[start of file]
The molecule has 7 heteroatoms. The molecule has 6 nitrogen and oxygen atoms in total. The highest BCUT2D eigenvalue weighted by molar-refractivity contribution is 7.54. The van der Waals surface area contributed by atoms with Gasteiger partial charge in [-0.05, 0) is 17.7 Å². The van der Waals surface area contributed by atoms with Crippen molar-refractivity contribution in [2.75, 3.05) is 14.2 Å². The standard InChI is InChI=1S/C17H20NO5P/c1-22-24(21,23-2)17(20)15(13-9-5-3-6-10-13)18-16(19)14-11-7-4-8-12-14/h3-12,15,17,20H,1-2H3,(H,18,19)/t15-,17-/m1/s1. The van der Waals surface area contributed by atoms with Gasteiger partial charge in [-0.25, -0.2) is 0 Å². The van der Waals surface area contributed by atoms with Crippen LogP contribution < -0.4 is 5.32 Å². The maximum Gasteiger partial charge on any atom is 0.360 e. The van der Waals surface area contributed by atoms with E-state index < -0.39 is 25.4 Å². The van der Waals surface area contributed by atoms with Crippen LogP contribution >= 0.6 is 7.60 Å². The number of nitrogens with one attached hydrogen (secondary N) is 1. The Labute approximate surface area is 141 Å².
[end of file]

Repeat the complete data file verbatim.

The molecule has 7 heteroatoms. The molecule has 6 nitrogen and oxygen atoms in total. The highest BCUT2D eigenvalue weighted by molar-refractivity contribution is 7.54. The van der Waals surface area contributed by atoms with Gasteiger partial charge in [-0.05, 0) is 17.7 Å². The van der Waals surface area contributed by atoms with Crippen molar-refractivity contribution in [2.75, 3.05) is 14.2 Å². The standard InChI is InChI=1S/C17H20NO5P/c1-22-24(21,23-2)17(20)15(13-9-5-3-6-10-13)18-16(19)14-11-7-4-8-12-14/h3-12,15,17,20H,1-2H3,(H,18,19)/t15-,17-/m1/s1. The van der Waals surface area contributed by atoms with Gasteiger partial charge in [-0.25, -0.2) is 0 Å². The van der Waals surface area contributed by atoms with Crippen LogP contribution < -0.4 is 5.32 Å². The maximum Gasteiger partial charge on any atom is 0.360 e. The van der Waals surface area contributed by atoms with E-state index < -0.39 is 25.4 Å². The van der Waals surface area contributed by atoms with Crippen LogP contribution >= 0.6 is 7.60 Å². The number of nitrogens with one attached hydrogen (secondary N) is 1. The Labute approximate surface area is 141 Å².